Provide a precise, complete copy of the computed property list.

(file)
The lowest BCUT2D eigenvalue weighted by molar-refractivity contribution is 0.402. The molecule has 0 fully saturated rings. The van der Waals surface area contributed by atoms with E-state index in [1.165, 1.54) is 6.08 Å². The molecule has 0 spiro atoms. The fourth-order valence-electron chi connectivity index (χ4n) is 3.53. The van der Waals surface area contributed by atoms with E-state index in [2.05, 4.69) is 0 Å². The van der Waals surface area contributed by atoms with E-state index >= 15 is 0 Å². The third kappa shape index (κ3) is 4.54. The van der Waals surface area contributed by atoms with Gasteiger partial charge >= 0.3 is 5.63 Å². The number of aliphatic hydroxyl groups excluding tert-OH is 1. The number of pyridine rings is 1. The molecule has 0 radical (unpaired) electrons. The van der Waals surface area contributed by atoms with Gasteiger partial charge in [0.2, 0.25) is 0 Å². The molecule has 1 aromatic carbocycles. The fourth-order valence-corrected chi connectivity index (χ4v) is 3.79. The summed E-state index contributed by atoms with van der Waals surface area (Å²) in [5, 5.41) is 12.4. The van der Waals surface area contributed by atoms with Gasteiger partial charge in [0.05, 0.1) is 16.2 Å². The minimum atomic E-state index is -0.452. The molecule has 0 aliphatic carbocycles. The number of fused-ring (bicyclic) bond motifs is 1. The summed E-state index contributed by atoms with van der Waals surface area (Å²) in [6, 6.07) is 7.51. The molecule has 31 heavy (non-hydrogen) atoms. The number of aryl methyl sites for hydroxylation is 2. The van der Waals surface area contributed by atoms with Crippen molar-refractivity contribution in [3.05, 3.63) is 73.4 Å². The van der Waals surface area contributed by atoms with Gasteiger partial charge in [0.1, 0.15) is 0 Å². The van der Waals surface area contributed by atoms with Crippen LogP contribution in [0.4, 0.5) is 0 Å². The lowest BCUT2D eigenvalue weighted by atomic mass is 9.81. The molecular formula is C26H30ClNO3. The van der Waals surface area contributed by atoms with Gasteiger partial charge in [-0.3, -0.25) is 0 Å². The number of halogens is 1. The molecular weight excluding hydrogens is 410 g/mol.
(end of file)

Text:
The lowest BCUT2D eigenvalue weighted by molar-refractivity contribution is 0.402. The molecule has 0 fully saturated rings. The van der Waals surface area contributed by atoms with E-state index in [1.165, 1.54) is 6.08 Å². The molecule has 0 spiro atoms. The fourth-order valence-electron chi connectivity index (χ4n) is 3.53. The van der Waals surface area contributed by atoms with E-state index in [2.05, 4.69) is 0 Å². The van der Waals surface area contributed by atoms with E-state index >= 15 is 0 Å². The third kappa shape index (κ3) is 4.54. The van der Waals surface area contributed by atoms with Gasteiger partial charge >= 0.3 is 5.63 Å². The number of aliphatic hydroxyl groups excluding tert-OH is 1. The number of pyridine rings is 1. The molecule has 0 radical (unpaired) electrons. The van der Waals surface area contributed by atoms with Gasteiger partial charge in [0.2, 0.25) is 0 Å². The molecule has 1 aromatic carbocycles. The fourth-order valence-corrected chi connectivity index (χ4v) is 3.79. The summed E-state index contributed by atoms with van der Waals surface area (Å²) in [5, 5.41) is 12.4. The van der Waals surface area contributed by atoms with Gasteiger partial charge in [0.05, 0.1) is 16.2 Å². The minimum atomic E-state index is -0.452. The molecule has 0 aliphatic carbocycles. The number of fused-ring (bicyclic) bond motifs is 1. The summed E-state index contributed by atoms with van der Waals surface area (Å²) in [6, 6.07) is 7.51. The molecule has 31 heavy (non-hydrogen) atoms. The number of aryl methyl sites for hydroxylation is 2. The van der Waals surface area contributed by atoms with Crippen molar-refractivity contribution in [3.05, 3.63) is 73.4 Å². The van der Waals surface area contributed by atoms with Gasteiger partial charge in [0.1, 0.15) is 0 Å². The van der Waals surface area contributed by atoms with Crippen LogP contribution in [0.4, 0.5) is 0 Å². The lowest BCUT2D eigenvalue weighted by atomic mass is 9.81. The molecular formula is C26H30ClNO3. The van der Waals surface area contributed by atoms with Gasteiger partial charge in [-0.3, -0.25) is 0 Å². The number of halogens is 1. The molecular weight excluding hydrogens is 410 g/mol.